Of all the obvious health risks associated with smog, another one now can be added to the list: rheumatoid arthritis.
Researchers will present their findings this week about air pollution, specifically sulfur dioxide, leading to the painful disease of the joints.
Researchers studied 2,100 patients with rheumatoid arthritis and compared them with more than 93,000 disease-free people living in both the United States and Sweden.
In the U.S. subjects with a greater exposure to sulfur dioxide had a 5 percent greater risk of developing the disease. In Sweden, exposure to sulfur dioxide, nitrogen dioxide, or nitrogen oxide put participants at up to an 11 percent higher risk.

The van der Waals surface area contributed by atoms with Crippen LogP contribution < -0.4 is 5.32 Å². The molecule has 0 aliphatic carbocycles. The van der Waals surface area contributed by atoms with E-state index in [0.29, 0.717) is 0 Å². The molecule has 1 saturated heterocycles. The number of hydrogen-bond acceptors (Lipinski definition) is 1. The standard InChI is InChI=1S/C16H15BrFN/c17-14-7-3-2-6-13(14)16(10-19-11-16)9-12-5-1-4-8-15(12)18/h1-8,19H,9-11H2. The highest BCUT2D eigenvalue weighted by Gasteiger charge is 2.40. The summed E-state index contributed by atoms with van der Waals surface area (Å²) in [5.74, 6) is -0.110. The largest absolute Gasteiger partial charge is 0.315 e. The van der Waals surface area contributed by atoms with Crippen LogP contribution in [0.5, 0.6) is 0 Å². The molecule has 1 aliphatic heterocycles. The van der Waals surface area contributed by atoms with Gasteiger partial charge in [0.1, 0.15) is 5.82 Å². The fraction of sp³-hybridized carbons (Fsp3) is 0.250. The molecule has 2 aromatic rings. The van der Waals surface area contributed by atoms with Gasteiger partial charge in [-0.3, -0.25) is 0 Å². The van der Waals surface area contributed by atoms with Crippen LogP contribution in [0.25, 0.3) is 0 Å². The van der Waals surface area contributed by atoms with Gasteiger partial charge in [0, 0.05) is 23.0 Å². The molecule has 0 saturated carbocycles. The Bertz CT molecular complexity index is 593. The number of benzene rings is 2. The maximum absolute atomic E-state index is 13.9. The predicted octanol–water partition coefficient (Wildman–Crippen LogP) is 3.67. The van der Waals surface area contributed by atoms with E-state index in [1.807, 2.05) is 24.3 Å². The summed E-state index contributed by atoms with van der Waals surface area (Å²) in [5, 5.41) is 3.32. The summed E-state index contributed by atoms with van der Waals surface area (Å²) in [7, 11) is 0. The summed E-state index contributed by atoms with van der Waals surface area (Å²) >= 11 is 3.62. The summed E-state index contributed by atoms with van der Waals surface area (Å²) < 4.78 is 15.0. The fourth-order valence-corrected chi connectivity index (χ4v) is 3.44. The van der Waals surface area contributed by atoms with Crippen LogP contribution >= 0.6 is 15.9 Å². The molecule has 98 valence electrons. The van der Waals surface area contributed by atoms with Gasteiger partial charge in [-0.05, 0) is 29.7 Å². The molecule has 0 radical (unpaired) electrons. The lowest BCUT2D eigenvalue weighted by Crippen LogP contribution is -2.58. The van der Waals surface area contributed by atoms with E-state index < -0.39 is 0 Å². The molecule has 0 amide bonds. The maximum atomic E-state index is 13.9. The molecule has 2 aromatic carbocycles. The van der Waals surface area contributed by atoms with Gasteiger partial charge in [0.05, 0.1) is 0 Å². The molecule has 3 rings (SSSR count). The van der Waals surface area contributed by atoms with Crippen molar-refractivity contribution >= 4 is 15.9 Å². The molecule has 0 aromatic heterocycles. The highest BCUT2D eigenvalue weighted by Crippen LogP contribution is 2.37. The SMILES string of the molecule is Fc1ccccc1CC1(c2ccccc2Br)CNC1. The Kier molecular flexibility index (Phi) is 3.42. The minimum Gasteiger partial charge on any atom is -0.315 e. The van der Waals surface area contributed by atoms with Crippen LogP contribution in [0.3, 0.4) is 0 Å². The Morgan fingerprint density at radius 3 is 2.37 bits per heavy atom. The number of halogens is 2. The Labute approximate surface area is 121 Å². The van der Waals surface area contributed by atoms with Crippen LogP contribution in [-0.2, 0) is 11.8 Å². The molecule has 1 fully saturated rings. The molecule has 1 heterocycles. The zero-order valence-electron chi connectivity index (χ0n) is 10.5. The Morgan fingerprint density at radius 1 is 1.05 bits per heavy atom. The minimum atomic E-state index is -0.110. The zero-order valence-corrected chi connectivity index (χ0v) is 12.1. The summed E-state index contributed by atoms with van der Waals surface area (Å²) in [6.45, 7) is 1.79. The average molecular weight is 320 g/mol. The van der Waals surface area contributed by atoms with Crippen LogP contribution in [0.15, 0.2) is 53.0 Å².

Dr. Jaime Hart, of Brigham and Women’s Hospital in Boston, pointed out the risk percentages are higher for people with a lower socioeconomic status.
Those “with a lower socioeconomic status are more likely to live in houses where more air pollution leaks in from the outside or other factors, such as general health status, that may make them more susceptible to the effects of air pollution,” Hart said.
The study is being presented at the American College of Rheumatology’s annual meeting in Chicago.